Working with NQF Helped Spur Rapid Evolution of Ophthalmology Measures
NQF provides valuable input to measure developers, offering guidance to focus resources on areas where measurement gaps exist, as well as feedback on measures brought forward for endorsement. The American Academy of Ophthalmology (AAO), long a leader in the development of measures, credits their experience with NQF with enhancing the relevance of their measures for patients and payers as well as ophthalmologists. Most notably, AAO now puts more emphasis on measures that evaluate the actual results of care and patients’ functional status (e.g., visual acuity 90 days after cataract surgery), rather than process-of-care measures. Learn More.
Harmonizing Surgical-Site Infection Measures
The Centers for Disease Control (CDC) and American College of Surgeons (ACS) had long collected near identical surgical site infection measures. This was confusing to hospitals, payers and others interested in comparing institutions with respect to patient safety. Following submission of their measures to NQF for endorsement, CDC and ACS worked to harmonize their competing approaches so as to streamline reporting and enhance comparability. The result is a newly harmonized SSI measure, which the Center for Medicare and Medicaid Services has selected for inclusion in the 2012 final rule of the Inpatient Prospective Payment System. Learn More.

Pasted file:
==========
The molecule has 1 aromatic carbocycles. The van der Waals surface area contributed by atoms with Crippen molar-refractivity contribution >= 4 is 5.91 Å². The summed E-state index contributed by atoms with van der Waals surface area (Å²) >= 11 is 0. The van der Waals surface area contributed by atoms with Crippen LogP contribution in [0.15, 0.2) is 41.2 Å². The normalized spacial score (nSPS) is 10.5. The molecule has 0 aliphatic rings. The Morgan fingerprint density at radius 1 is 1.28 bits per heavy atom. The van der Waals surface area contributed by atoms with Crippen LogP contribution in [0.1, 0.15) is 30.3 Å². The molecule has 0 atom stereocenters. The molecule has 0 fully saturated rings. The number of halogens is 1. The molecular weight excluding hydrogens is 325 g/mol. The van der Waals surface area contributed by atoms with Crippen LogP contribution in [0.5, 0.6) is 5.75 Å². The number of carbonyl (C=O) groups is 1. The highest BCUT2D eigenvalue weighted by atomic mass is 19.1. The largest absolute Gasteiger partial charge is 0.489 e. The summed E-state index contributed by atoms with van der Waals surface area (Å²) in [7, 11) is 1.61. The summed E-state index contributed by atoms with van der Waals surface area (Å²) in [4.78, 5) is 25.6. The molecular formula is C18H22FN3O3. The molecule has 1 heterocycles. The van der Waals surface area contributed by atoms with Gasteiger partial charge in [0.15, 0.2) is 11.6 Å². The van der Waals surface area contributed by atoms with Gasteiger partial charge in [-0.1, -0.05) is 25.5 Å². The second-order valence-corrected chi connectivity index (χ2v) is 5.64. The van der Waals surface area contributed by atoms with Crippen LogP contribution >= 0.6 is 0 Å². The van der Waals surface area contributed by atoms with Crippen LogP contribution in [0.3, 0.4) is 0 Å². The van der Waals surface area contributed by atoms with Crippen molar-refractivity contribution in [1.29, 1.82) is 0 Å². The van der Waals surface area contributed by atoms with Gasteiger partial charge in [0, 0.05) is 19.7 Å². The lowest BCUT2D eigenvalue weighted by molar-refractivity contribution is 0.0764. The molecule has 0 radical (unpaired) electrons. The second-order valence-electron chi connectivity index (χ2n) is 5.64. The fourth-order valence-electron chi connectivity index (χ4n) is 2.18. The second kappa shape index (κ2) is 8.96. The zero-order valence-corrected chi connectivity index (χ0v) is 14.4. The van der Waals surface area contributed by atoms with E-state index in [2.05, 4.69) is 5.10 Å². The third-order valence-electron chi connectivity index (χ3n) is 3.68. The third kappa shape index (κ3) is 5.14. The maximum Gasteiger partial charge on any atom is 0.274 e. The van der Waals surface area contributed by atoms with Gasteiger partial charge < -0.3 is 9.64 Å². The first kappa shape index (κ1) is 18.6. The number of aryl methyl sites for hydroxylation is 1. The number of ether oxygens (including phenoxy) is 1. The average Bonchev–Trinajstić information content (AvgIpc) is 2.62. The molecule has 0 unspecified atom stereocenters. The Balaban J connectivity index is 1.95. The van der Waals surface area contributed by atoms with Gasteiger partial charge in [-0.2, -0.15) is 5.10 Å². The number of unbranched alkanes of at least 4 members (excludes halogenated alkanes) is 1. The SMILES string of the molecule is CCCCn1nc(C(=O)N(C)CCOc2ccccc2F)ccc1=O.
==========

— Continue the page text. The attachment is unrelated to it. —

How NQF is Evolving
Improving Care for Vulnerable Populations
Vulnerable populations such as the disabled, special needs children, low-income people, racial/ethnic minorities, and people enrolled in both the Medicare and Medicaid programs often require a higher level of medical care. NQF has recently endorsed a number of measures related to vulnerable populations, and the NQF-convened Measure Applications Partnership (MAP) has focused on better defining their needs and what will matter most in improving the care they receive. Learn More.
NQF’s Focus on Patient Safety
Patient safety measures now represent nearly 15% of NQF’s total measure portfolio.In 2011, NQF updated a number of its safety measures and its list of serious reportable events (SREs), a compilation of largely—if not entirely—preventable events designed to help healthcare professionals assess, measure, and report performance in providing safe care. NQF also developed implementation strategies in support of the Department of Health and Human Service’s Partnership for Patients Initiative. Learn More.
Enhancing NQF’s Measure Portfolio
In 2011, NQF completed 11 endorsement projects—reviewing 353 submitted measures and endorsing 170, or 48 percent. The newly endorsed measures include many outcome and patient safety measures, and measures that focus on populations previously under-represented, including pregnant women and children. NQF has also enhanced its endorsement process, including a requirement that testing of measures be done prior to measure review. It also now integrates re-review of existing measures (maintenance review) with newly submitted measures to identify near identical measures for harmonization and to assure best-in-class assessment. Learn More.
Resource Use Measures – Critical to the Healthcare Value Agenda
Deriving more value from soaring healthcare spending requires having better information on both quality and cost, also called resource use. Yet, limited information exists on how the healthcare delivery system deploys its resources. NQF endorsed its first resource-use measures in the past year. Learn More.